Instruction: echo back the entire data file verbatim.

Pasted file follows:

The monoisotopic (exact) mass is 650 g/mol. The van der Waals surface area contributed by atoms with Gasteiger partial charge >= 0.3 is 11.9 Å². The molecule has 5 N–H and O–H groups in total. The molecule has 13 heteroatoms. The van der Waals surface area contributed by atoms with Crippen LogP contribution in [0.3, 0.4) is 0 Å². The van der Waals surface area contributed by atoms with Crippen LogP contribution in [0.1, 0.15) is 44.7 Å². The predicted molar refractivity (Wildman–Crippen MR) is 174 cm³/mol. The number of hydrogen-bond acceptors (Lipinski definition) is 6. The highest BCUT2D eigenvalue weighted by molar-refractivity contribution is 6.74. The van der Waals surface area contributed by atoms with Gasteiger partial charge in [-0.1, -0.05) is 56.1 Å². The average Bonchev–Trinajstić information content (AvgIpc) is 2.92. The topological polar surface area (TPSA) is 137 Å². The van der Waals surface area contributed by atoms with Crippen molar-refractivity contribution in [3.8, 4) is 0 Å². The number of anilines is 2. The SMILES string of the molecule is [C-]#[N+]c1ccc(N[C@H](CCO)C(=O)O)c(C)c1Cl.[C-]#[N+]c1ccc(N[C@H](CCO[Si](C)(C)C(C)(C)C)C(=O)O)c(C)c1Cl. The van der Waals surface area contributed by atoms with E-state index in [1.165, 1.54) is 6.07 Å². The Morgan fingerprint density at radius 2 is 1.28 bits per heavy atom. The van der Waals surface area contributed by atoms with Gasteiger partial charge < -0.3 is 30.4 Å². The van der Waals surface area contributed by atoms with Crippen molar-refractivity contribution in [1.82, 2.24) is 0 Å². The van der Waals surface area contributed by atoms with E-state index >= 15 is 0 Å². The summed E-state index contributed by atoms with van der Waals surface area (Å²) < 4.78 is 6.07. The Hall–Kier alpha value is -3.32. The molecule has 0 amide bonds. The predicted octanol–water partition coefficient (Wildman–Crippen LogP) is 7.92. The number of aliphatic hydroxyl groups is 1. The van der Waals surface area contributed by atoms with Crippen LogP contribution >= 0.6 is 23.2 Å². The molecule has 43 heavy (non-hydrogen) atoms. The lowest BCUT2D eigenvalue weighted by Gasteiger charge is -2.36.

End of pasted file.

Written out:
The monoisotopic (exact) mass is 650 g/mol. The van der Waals surface area contributed by atoms with Gasteiger partial charge >= 0.3 is 11.9 Å². The molecule has 5 N–H and O–H groups in total. The molecule has 13 heteroatoms. The van der Waals surface area contributed by atoms with Crippen LogP contribution in [0.3, 0.4) is 0 Å². The van der Waals surface area contributed by atoms with Crippen LogP contribution in [0.1, 0.15) is 44.7 Å². The predicted molar refractivity (Wildman–Crippen MR) is 174 cm³/mol. The number of hydrogen-bond acceptors (Lipinski definition) is 6. The highest BCUT2D eigenvalue weighted by molar-refractivity contribution is 6.74. The van der Waals surface area contributed by atoms with Gasteiger partial charge in [-0.1, -0.05) is 56.1 Å². The average Bonchev–Trinajstić information content (AvgIpc) is 2.92. The topological polar surface area (TPSA) is 137 Å². The van der Waals surface area contributed by atoms with Crippen molar-refractivity contribution in [3.8, 4) is 0 Å². The number of anilines is 2. The SMILES string of the molecule is [C-]#[N+]c1ccc(N[C@H](CCO)C(=O)O)c(C)c1Cl.[C-]#[N+]c1ccc(N[C@H](CCO[Si](C)(C)C(C)(C)C)C(=O)O)c(C)c1Cl. The van der Waals surface area contributed by atoms with E-state index in [1.165, 1.54) is 6.07 Å². The Morgan fingerprint density at radius 2 is 1.28 bits per heavy atom. The van der Waals surface area contributed by atoms with Gasteiger partial charge < -0.3 is 30.4 Å². The van der Waals surface area contributed by atoms with Crippen molar-refractivity contribution in [1.82, 2.24) is 0 Å². The van der Waals surface area contributed by atoms with E-state index >= 15 is 0 Å². The summed E-state index contributed by atoms with van der Waals surface area (Å²) < 4.78 is 6.07. The Hall–Kier alpha value is -3.32. The molecule has 0 amide bonds. The predicted octanol–water partition coefficient (Wildman–Crippen LogP) is 7.92. The number of aliphatic hydroxyl groups is 1. The van der Waals surface area contributed by atoms with Crippen LogP contribution >= 0.6 is 23.2 Å². The molecule has 43 heavy (non-hydrogen) atoms. The lowest BCUT2D eigenvalue weighted by Gasteiger charge is -2.36.